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Terms and Definitions

Radial Static Load Capacity: The amount of load a bearing can support, in tension, or pull, before it breaks. If a part has a RSLC of 5,000 pounds, loading to this value could cause permanent damage. Operating loads should include a factor of safety, generally 4 to 1, but in any event should not be near the RSLC. Noting the capacity is a good comparator when making interchanges or up grading. See page 4 of catalog, or page 2 of "The ABC'S OF SPHERICAL ROD ENDS" for more information regarding loads.

Axial Static Load Capacity: The amount of load a bearing can support in the axial direction, through the ball bore, before permanent damage can occur. See page 4 of the Aurora Bearing Catalog for recommended Axial Static Load Capacities. Operating loads should include a factor of safety, generally 4 to 1, but in any event should not be near the ASLC.

Male Rod End: Externally threaded rod end.

Female Rod End: Internally threaded rod end.

Spherical Bearing: Consists of a raceway around a ball. To function, is placed in a housing, as it has no threaded portion to affix it to a component. Also sometimes called a mono-ball.

Metal on metal bearing: The wear surfaces of both the ball and race on a standard rod end or spherical bearing are a "metal" surface rubbing "on" a "metal" surface. A metal on metal bearing requires some sort of lubrication if regularly misaligned.

Ball: The spherical inner portion of the bearing, with a through hole for attachment. Also sometimes referred to as an "inner ring".

Eared Ball: A ball with integral spacers on each side of the ball intended for high misalignment.

Race: The portion of the bearing that the ball rotates within. It can be machined into the body on a 2-piece rod end or be one solid ring on a 3-piece part. On a spherical bearing, the race is sometimes referred to as an "outer ring"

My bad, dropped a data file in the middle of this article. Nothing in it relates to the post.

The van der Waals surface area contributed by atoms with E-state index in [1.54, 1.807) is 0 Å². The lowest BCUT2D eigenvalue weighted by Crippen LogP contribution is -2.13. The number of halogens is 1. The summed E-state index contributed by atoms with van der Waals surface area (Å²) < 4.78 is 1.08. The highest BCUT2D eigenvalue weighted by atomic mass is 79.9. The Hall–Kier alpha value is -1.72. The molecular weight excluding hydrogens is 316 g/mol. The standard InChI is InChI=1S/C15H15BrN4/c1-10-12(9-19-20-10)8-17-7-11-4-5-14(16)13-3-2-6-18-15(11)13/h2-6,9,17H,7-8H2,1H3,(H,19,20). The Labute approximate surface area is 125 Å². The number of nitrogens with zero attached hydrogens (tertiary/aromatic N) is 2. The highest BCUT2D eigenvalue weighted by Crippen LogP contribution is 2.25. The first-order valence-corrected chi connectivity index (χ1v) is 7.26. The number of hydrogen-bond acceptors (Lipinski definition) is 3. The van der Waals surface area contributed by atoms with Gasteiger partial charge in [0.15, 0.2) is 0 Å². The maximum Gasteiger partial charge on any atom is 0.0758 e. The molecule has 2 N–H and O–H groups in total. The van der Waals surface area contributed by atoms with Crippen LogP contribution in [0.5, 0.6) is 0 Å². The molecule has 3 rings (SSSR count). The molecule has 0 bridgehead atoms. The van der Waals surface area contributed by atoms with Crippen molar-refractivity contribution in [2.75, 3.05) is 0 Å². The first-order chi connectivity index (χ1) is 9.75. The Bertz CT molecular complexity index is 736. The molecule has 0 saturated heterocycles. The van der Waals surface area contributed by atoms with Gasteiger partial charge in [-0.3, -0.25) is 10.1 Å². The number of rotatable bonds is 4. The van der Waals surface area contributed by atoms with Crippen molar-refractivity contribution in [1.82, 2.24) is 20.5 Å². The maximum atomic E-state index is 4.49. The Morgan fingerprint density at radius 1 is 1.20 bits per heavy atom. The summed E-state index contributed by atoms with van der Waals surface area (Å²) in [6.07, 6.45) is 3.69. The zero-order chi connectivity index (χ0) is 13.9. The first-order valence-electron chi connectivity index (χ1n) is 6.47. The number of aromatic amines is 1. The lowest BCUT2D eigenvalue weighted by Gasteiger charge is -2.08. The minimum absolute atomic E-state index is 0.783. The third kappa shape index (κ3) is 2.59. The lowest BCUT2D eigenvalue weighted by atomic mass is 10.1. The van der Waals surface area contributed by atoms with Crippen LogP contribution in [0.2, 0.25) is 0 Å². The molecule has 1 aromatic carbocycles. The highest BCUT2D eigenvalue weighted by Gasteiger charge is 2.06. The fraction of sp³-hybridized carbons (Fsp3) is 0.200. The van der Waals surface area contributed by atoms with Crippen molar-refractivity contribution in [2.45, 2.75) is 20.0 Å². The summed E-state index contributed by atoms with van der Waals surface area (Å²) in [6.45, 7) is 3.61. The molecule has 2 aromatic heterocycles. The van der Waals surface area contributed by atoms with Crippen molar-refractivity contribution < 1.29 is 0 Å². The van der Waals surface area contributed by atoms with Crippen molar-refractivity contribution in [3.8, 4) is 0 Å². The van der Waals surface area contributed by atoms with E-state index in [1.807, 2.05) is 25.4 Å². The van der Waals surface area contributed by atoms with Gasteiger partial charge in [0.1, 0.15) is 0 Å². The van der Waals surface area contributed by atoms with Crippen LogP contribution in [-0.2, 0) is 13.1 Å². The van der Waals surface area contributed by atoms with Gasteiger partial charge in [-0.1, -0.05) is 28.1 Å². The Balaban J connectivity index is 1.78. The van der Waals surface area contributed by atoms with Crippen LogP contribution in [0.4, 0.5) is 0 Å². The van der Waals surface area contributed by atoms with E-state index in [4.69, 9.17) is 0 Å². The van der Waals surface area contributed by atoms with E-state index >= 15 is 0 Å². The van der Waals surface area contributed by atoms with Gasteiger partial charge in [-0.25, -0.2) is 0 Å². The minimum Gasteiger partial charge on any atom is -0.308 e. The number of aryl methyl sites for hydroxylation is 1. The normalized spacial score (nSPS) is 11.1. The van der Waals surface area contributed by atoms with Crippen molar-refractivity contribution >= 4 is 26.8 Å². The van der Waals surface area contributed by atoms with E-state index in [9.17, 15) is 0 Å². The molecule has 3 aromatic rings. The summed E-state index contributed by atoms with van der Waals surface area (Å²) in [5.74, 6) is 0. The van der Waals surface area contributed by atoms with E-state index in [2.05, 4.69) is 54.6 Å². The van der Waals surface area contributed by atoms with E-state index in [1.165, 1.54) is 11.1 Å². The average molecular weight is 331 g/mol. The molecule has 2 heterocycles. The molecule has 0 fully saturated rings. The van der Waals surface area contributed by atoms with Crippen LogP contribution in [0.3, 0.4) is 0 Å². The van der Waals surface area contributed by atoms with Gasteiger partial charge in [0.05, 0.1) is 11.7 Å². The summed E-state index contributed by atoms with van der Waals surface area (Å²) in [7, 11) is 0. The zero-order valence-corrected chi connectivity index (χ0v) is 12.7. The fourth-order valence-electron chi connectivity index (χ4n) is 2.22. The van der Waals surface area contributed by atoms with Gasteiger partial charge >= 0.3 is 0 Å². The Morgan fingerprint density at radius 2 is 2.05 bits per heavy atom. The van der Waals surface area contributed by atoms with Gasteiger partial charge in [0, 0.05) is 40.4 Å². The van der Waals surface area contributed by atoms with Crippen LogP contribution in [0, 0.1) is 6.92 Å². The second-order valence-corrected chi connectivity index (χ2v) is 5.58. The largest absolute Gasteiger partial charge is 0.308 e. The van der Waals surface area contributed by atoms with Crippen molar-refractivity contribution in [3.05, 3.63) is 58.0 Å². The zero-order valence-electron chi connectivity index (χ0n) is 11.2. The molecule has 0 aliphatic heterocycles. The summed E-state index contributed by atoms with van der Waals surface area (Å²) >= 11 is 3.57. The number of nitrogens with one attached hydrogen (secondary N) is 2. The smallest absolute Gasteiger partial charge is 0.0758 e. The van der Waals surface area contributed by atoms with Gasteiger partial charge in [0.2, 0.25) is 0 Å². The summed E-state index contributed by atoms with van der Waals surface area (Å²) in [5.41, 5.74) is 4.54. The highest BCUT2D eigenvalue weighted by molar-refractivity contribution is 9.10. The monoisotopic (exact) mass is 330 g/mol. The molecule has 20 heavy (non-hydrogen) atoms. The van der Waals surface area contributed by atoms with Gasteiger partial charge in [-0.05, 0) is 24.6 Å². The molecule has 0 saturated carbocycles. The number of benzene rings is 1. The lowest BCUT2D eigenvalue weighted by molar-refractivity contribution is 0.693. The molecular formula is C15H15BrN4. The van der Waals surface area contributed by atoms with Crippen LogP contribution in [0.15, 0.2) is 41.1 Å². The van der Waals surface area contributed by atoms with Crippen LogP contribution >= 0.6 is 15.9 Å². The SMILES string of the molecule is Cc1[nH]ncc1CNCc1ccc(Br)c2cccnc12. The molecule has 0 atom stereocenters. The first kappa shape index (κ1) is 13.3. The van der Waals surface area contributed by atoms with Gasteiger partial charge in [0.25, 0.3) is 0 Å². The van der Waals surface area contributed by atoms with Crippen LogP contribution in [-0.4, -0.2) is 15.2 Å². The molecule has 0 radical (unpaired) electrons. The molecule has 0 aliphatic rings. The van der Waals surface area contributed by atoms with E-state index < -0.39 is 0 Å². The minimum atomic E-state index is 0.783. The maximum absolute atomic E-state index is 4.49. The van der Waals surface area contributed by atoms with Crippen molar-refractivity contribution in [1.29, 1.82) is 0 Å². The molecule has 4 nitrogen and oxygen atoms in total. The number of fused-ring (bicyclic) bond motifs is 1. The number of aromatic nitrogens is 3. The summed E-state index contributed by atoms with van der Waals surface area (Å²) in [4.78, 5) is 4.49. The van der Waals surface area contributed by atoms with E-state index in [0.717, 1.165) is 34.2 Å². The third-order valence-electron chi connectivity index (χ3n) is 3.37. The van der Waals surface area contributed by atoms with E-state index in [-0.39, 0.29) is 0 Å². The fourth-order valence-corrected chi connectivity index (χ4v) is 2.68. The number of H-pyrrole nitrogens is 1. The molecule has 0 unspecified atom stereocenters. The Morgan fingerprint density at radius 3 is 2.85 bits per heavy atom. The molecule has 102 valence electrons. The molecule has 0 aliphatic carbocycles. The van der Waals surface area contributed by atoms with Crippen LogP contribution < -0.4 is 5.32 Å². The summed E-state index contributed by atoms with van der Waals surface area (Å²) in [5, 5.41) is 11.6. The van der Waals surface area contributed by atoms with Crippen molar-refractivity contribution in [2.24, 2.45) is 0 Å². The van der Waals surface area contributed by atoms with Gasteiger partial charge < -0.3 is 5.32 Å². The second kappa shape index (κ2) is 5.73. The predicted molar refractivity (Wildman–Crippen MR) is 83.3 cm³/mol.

Teflon Liner: Teflon is a trademark held by Dupont for their material chemically known as PTFE. A teflon liner is a strip of PTFE/fabric composite bonded to the raceway of the part. It provides a self-lubricating surface for the ball to ride on. It should not be confused with virgin PTFE, which has very low compressive strength. A proper liner relies on the fabric component for load bearing capacity, and the PTFE component for lubricity.

"Zerk" fitting: Connection allowing passage of grease into bearing for lubrication. Sometimes known as a grease nipple, greaser, or zert fitting.

"Flush" fitting: Connection allowing passage of grease into bearing for lubrication. Unlike "zerk" fitting, fitting protrudes a minimal amount from surface, and requires a needle mating fitting to introduce lubricant.

Lubrication: A metal on metal bearing, when regularly misaligned or oscillated in operation, will require lubrication. A lightly loaded bearing may be run with minimal lubrication, relying on a boundary, or very thin, lubricant film. More heavily loaded, or frequently misaligned bearings require a film of lubricant between the ball and race, to prevent galling, or micro welding of the two surfaces. A sign of insufficient lubrication on a used metal on metal bearing is noticeable discoloration of the ball, either to black or brown, on the wear surfaces.

Imperial Thread: Also known as "inch thread". Inch threads are identified by the nominal diameter size followed by the number of threads per inch. "5/16-24" indicates 5/16 inch outside diameter and 24 threads per inch.

Metric Thread: Metric screw threads are identified by the letter (M) for the thread form profile, followed by the nominal diameter size and the pitch expressed in millimeters, separated by the sign (x) and followed by the tolerance class separated by a dash (-) from the pitch. (ex.: M10 x 1.5-6g)

Bore: The diameter of the hole through the ball of a spherical bearing or rod end.

Shank: The threaded portion of a rod end. Will be either male, external thread, or female, internal thread.

Base to Center: The dimension that specifies the distance from the bottom of the shank to the center of the ball bore. This is the most common measurement in the bearing industry when the length/height of a rod end is expressed.

Staking Groove: Also known as the Grumman groove. A groove that is machined into a bearing or housing and is used to retain the spherical bearing in the housing.

Magnetic Particle Inspection: A method used to detect cracks, laps, seams, inclusions, and other discontinuities on or near the surface of the bearings.

Radial Clearance: In an unmounted bearing radial clearance is the amount of internal movement that the ball can travel along the axis perpendicular to the ball bore.

Axial Clearance: In an unmounted bearing axial clearance is the amount of internal movement that a ball can travel along the axis of the ball bore.

Swage: The cold forming of a race or body around a ball.

Stake: The retention of a ball or insert (bearing) in a housing.

Misalignment: The degree of angular movement that a ball can accommodate without interference.